Silicon Valley Is America’s Wealth Engine, Not Its Job Engine

The New York Times’s Catherine Rampell might have been one of the first to notice that Silicon Valley’s magic isn’t creating an enormous number of jobs. Today’s front-page article cites Redfin’s endless demand for the world’s best engineers, but mostly it focuses on unemployed folks in markets like Corvallis, Oregon, the home of the Beaver and, as the article would have it, once “a hotbed of startup activity.”

The engineers in Rampell’s story aren’t the ones that Redfin has been eagerly recruiting for job openings here and in Seattle. Corvallis and most of the rest of the US are in a different world than the tech centers in the Valley, Seattle, New York or Boston, which now seem more like Las Vegas: oases of fantastic wealth in the center of a desert. The agonies of this recession have hardly affected many technology companies, and we have hardly affected the course of the recession.

Reading Rampell’s statistics about rising unemployment among software engineers, I thought about Paul Graham’s argument that fewer and fewer engineers will have more and more power. Paul argued that the gap between “haves” and “have-nots” will continue to widen not because of social policy but because of the increasing importance in our economy of leverage. Leverage is what allows one very smart person to invent a new financial instrument or technology that widely propagates throughout the world. The more widely that instrument or technology propagates, the more that one smart person is worth.

And now leverage is creating divisions even among engineers, placing such a premium now on the very best that the “haves” are getting smaller in number and wealthier, while the “have-nots” swell in size. Silicon Valley will continue to head in that direction, with startups staying lean so a smaller number of employees can get a larger piece of their own pie.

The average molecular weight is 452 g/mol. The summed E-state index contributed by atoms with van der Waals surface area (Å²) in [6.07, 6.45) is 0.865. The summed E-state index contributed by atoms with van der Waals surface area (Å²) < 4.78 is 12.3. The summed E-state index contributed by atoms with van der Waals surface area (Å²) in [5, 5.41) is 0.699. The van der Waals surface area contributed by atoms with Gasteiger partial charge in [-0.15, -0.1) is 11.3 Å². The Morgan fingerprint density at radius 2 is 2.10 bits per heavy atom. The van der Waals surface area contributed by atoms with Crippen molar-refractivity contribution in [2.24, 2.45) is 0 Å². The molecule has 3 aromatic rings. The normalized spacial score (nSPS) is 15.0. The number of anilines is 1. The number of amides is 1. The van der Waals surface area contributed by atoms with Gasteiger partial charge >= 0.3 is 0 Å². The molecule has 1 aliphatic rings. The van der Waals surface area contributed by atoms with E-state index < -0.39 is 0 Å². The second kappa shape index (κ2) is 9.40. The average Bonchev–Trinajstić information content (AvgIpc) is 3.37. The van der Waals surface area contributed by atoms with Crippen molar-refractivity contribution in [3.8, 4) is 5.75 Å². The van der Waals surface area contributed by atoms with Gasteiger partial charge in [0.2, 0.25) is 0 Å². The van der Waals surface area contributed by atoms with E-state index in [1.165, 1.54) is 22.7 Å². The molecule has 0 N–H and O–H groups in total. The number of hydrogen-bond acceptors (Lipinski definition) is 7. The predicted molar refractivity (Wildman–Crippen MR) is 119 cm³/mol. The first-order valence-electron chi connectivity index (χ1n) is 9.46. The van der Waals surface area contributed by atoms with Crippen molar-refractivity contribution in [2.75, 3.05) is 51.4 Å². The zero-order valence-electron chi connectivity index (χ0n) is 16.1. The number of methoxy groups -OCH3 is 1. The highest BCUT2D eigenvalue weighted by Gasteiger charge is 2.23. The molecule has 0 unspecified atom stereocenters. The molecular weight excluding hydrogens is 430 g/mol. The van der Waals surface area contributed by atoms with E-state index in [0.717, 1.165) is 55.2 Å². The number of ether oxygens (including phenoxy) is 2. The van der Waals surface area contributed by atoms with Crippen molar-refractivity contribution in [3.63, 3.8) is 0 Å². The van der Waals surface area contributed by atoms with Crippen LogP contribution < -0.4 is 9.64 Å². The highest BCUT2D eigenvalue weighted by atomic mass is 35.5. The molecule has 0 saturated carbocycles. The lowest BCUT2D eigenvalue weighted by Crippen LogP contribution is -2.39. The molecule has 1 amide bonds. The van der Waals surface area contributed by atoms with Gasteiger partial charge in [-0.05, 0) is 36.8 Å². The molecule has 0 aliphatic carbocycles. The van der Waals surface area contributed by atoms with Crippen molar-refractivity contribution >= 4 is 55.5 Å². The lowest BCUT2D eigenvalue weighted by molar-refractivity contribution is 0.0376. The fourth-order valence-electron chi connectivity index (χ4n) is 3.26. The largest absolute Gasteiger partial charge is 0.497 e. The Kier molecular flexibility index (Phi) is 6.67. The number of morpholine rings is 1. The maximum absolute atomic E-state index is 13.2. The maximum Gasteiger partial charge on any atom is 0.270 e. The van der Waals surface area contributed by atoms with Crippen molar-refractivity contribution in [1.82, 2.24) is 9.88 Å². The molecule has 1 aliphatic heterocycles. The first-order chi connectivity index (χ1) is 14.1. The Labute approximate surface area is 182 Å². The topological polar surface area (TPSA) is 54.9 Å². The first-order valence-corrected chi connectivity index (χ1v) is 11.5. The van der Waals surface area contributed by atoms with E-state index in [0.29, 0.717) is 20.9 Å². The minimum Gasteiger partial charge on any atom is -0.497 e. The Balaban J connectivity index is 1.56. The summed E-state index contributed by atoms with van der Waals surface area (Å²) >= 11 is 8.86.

Efficiency is a good trend. That said, we should stop thinking about the Valley as a panacea for unemployment. Government programs to drive down unemployment should focus on more employment-intensive work like solar panels or roads, or just educate people better so that the next generation can be on the right side of leverage.

Discussion

  • http://twitter.com/gglockner Greg Glockner

    And how many of the employed professionals of Silicon Valley, Redmond, etc. are transplants – computer experts who migrate to the tech centers because that's where the jobs are. In other words, being 'the next silicon valley' may help attract professionals, but it may not help bring locals back to work.

    • http://blog.redfin.com GlennKelman

      That's a great comment Greg, and one I hadn't considered. I don't think Microsoft or Redfin for that matter has a preference for local talent…

  • Dave

    The correction to your headline should be “America's Wealth-concentration Engine.” That's what leverage is about. And leverage doesn't happen because it is efficient or right, it what the venture capital community and Wall Street demands.

    Sure it's not Redfin's role to be an employment program, but there are tons of people with good skills who are unemployed due to circumstance not of their making.

    Beware of the relentless march towards efficiency. I'm sure there are some nice perks you enjoy right now that someone else will want to remove in the name of efficiency.

    Any economic system starts becoming inefficient risks collapse, but I don't think we're ready to restart slavery again either in the name of efficiency. Balance is needed. A long term jobs/education program is great. But in the near time, these people need to be made productive. If these people can't be gainfully employed and create value, they won't buy houses either. And where would you be if that happened?

    • http://blog.redfin.com GlennKelman

      Hi Dave, I tend to think efficiency is good but Redfin is different from many startups in that we want to be an efficient large company, not one that is just acquired. And I share your concern about wealth concentrations; it's exactly the right concern.

      • Dave

        I certainly laud your desire to be an efficient large company, but how do you define this efficiency and for what purpose does it serve? Being efficient for the sake of it seems to be dogmatic rather than pragmatic.